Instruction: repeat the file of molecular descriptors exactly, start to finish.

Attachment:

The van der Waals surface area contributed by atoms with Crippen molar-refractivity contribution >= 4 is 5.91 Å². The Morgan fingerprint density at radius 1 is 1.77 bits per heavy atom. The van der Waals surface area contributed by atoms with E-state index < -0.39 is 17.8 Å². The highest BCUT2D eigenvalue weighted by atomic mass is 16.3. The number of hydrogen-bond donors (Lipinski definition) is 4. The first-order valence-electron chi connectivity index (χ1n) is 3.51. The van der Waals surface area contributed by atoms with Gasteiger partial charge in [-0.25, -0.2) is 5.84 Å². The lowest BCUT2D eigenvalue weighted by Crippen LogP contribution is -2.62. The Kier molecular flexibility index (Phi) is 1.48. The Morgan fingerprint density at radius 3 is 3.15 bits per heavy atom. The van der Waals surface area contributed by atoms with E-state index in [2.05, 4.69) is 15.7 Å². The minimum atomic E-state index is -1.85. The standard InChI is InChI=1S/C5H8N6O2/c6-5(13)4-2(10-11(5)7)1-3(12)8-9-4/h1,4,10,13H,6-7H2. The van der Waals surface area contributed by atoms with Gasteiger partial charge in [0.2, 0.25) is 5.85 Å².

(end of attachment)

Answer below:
The van der Waals surface area contributed by atoms with Crippen molar-refractivity contribution >= 4 is 5.91 Å². The Morgan fingerprint density at radius 1 is 1.77 bits per heavy atom. The van der Waals surface area contributed by atoms with E-state index < -0.39 is 17.8 Å². The highest BCUT2D eigenvalue weighted by atomic mass is 16.3. The number of hydrogen-bond donors (Lipinski definition) is 4. The first-order valence-electron chi connectivity index (χ1n) is 3.51. The van der Waals surface area contributed by atoms with Gasteiger partial charge in [-0.25, -0.2) is 5.84 Å². The lowest BCUT2D eigenvalue weighted by Crippen LogP contribution is -2.62. The Kier molecular flexibility index (Phi) is 1.48. The Morgan fingerprint density at radius 3 is 3.15 bits per heavy atom. The van der Waals surface area contributed by atoms with E-state index in [2.05, 4.69) is 15.7 Å². The minimum atomic E-state index is -1.85. The standard InChI is InChI=1S/C5H8N6O2/c6-5(13)4-2(10-11(5)7)1-3(12)8-9-4/h1,4,10,13H,6-7H2. The van der Waals surface area contributed by atoms with Gasteiger partial charge in [0.2, 0.25) is 5.85 Å².